I've had a lot of things floating in my head lately, but none of them feel worthy of their own blog post. I figured that I'd just write it all here - and coincidentally enough, three of the topics fit the title of my blog. Here goes:
Shakespeare: I just started reading Macbeth with my seniors. They seem to be getting into it for the most part, even though they're third-quarter seniors, and they're pretty much checking out. Still, when I had them do some work rewriting some speeches, they seemed to understand the heart of what the characters were saying.
Anyway, one of the pleasures of Shakespeare is that no matter how many times I read some of his plays, I still tend to discover new things about them. This time something really hit me. Why is it that Lady Macbeth and Macbeth are both on the same page when it comes to killing the king? They don't even say those words out loud; it's just understood. Is that some sort of flaw on Shakespeare's fault? I'll give Bill the benefit of the doubt on this one. What I think it all implies is that Mr. and Mrs. Macbeth have discussed regicide before. After all, why else would that thought immediately jump to Macbeth's mind when the witches prophesize that he will become king? It also fits his character, as we know he's a guy who wants to get ahead. It also fits his wife, as we know that she's a schemer and she wants her husband to get ahead.
Beer: Amongst some of the beer nerds I know, lagers sometimes get a bad rap. I think that this is mainly due to the dummification of the lager on the part of Bud, Miller, Coors, etctera. I don't know why this should be, as you have some great session beers that are lagers like Samuel Adams Boston Lager and Negra Modelo. You also have some pretty great strong beers like the Doppelbock and the Maibock. Sure, you don't have quite the variety that you do with ales, but there are definitely some great lagers out there.
Speaking of which, I recently bought a 12 pack of Sam Adams new Noble Pils, and they've been going pretty quickly. Now, the Pilsner isn't exactly my favorite style, but I certainly do enjoy one from time to time. Personally, I think that beers like the Pilsner and the Munich Helles are often more impressive when they're good. They're both such clean styles that if even the slightest thing was off about them it would be hard to not notice it. Anyway, this beer is a damn fine example of a good Pilsner. I think that I might like it even slightly better than Checkvar (the "real" Budweiser). That's probably only due to the fact that since it's not imported across an ocean, it's a bit fresher when it comes to me.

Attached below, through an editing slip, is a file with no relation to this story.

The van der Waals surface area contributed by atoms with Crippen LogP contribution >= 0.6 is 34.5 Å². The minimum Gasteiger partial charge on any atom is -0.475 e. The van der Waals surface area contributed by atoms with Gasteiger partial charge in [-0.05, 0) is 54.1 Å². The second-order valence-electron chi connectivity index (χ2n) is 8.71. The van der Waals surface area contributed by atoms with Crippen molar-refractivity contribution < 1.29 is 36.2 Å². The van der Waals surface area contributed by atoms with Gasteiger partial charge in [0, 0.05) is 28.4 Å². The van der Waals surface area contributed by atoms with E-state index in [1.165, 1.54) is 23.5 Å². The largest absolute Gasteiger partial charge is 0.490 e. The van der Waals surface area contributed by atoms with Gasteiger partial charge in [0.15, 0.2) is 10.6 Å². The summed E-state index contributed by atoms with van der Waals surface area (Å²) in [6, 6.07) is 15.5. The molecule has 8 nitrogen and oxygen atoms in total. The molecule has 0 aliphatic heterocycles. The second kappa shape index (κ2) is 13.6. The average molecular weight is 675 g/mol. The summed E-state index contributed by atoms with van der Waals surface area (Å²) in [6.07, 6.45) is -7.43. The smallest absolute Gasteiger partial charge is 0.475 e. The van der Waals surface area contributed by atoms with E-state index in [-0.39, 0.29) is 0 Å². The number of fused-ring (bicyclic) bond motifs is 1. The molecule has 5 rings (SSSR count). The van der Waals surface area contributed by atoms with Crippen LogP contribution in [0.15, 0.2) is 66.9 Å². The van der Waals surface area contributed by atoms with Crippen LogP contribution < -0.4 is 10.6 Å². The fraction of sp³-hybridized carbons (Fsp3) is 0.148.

Comics: I wrote some time ago that I thought that there might be too many Avengers books out on the stands. Turns out that Marvel is canceling them all, and then we'll have at least two new books: The Avengers and the Secret Avengers. The creative teams look pretty good, and there is a decent lineup of team members on the mainstream title. (These are the ones that have been announced so far.) I guess the biggest surprise is that the Bucky Captain America is sticking around for a while despite the fact that Steve Rogers is alive and well. That's fine by me. So long as they have good stories to tell with him, then I'll stick around. Personally though, I'd just love it if Spider-Man gets to be on the main team. Spider-Man belongs on The Avengers for the very same reason why he doesn't belong. He's not usually a team player, and he tends to do things his own way. This is exactly what makes it interesting when you put him on a team.
Random religion potshot: Ever since I admitted my atheism to myself, I had hoped to keep an open mind. I never wanted to get to the point where I felt that I had everything all figured out. While I certainly don't feel that I know everything, I'm starting to realize that I'm just not going to ever hear anything new when it comes to why I should believe in a god. It's always the same old arguments over and over again - many of them I even used to use but I have long since wrapped my brain around them so thoroughly that I can no longer give them any serious consideration. Not only that, but whenever I have what I consider to be some very serious questions when it comes to this whole subject, I keep getting the "Well, I'll have to get back to you on that." Guess what? They never get back to me.
And one thing's for damned sure, I absolutely cannot believe that if there is a god that it's a loving god like the Christians would have us believe. I've said it before, and I'll say it again - you'd have an easier time convincing me of the existence of Odin than the existence of Jesus. When I see what happens in the world - especially with the earthquake in Haiti - I cannot accept that a loving god would allow that to happen. And I know the arguments as to why a loving god would let it. I used to make those arguments. And you know what? They're bull, and I don't think that I can listen to them anymore.
Maybe I just need to settle down and stop looking for answers. I figure if there is a really good argument as to why I should believe all this stuff, it'll eventually come my way.
I'll end this with an interesting video of Stephen Fry. He basically says the same stuff that I've said regarding why it would be easier to believe in the old pagan gods than the current concept of god. No, I didn't see this video first and then parrot him. I discovered this video recently. Not only that, he reaches the same conclusion but explains it much better than I did, I think.